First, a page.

Hurricane Sandy, currently on a direct course for the East Coast, is sending residents across multiple states scrambling to prepare for heavy wind, rain, and snow. The Obama and Romney campaigns are surely taking stock of its effects as well.
The implications for the election are uncertain, as is the path and extent of the storm’s damage. But given that it’s projected to directly impact such states as North Carolina, Virginia, Pennsylvania, and Ohio, there’s plenty of potential for disruption.
In Virginia, the storm is already poised to wreck a scheduled joint rally with President Clinton and president Obama on Monday. Romney has already cancelled a Virginia Beach event for Sunday. Early voting is less widespread in the state than others like Ohio, since Virginia only accepts absentee votes, so the impact could be minimized at the ballot box if things are back to normal by election day.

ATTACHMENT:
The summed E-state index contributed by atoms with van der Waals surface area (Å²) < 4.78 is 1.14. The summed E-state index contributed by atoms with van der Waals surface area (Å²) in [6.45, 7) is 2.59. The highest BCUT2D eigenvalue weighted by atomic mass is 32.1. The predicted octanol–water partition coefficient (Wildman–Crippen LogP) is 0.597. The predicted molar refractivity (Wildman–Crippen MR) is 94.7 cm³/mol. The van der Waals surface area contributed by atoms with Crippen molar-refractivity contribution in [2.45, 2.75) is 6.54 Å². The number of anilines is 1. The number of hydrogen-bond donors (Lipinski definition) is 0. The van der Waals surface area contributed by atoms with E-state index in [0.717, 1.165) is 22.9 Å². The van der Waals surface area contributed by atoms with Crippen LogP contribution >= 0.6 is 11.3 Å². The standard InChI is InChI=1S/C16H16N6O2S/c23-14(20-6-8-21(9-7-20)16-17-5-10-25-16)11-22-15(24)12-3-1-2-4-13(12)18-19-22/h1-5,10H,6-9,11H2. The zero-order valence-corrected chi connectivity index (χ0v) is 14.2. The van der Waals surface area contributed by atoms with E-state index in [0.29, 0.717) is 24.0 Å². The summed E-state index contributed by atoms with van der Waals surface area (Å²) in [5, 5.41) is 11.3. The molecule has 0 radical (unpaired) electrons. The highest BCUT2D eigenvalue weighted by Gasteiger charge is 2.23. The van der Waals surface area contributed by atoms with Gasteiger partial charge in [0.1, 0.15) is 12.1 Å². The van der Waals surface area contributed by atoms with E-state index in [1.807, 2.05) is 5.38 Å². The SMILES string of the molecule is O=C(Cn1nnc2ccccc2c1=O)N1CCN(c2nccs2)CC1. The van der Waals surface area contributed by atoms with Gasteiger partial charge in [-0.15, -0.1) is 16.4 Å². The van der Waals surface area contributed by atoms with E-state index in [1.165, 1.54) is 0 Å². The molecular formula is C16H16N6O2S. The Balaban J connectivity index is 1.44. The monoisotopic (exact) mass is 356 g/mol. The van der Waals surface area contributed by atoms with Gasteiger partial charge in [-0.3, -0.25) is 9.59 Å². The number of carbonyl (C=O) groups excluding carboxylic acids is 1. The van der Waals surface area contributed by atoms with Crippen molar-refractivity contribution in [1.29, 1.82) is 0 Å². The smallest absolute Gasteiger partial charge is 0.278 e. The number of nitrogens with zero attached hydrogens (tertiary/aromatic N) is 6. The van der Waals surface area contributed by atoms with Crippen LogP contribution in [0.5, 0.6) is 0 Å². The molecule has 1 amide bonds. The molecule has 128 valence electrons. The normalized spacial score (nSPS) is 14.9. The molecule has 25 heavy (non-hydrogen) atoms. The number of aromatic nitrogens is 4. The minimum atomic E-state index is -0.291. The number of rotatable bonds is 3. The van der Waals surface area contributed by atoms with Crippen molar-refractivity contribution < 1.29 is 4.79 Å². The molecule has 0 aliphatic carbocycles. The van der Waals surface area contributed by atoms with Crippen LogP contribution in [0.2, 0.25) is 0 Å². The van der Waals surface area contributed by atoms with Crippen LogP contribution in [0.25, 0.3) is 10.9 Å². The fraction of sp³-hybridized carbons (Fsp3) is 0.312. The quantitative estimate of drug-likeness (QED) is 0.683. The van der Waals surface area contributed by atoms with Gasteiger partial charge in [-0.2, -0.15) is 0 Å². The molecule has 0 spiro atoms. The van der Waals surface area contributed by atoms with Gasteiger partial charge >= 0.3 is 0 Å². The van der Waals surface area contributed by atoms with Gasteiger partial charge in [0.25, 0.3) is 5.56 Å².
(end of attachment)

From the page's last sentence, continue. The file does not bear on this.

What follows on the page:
That said, if there’s major flooding or snow, where it hits could have an influence. While the coast is evenly divided between swing counties, other regions are more polarized.
“It depends on where it hits and how much, it’s just impossible to say in advance,” Larry Sabato, director of the University of Virginia Center for Politics, told TPM. “If Obama were directing the snowstorm it would be in the Shenandoah valley and Southwest Virginia as they want as low a turnout as possible in those rural areas. If Romney were directing the snowstorm, it would go right down the corridor from Northern Virginia into Richmond, which is where Obama’s votes come from.”
The Dems' lead in early voting in Ohio now looks even more important should the storm shift to the west and hit the eastern half of Ohio up into Cleveland. Sandy could play just as important a role in the swing states as early voting does.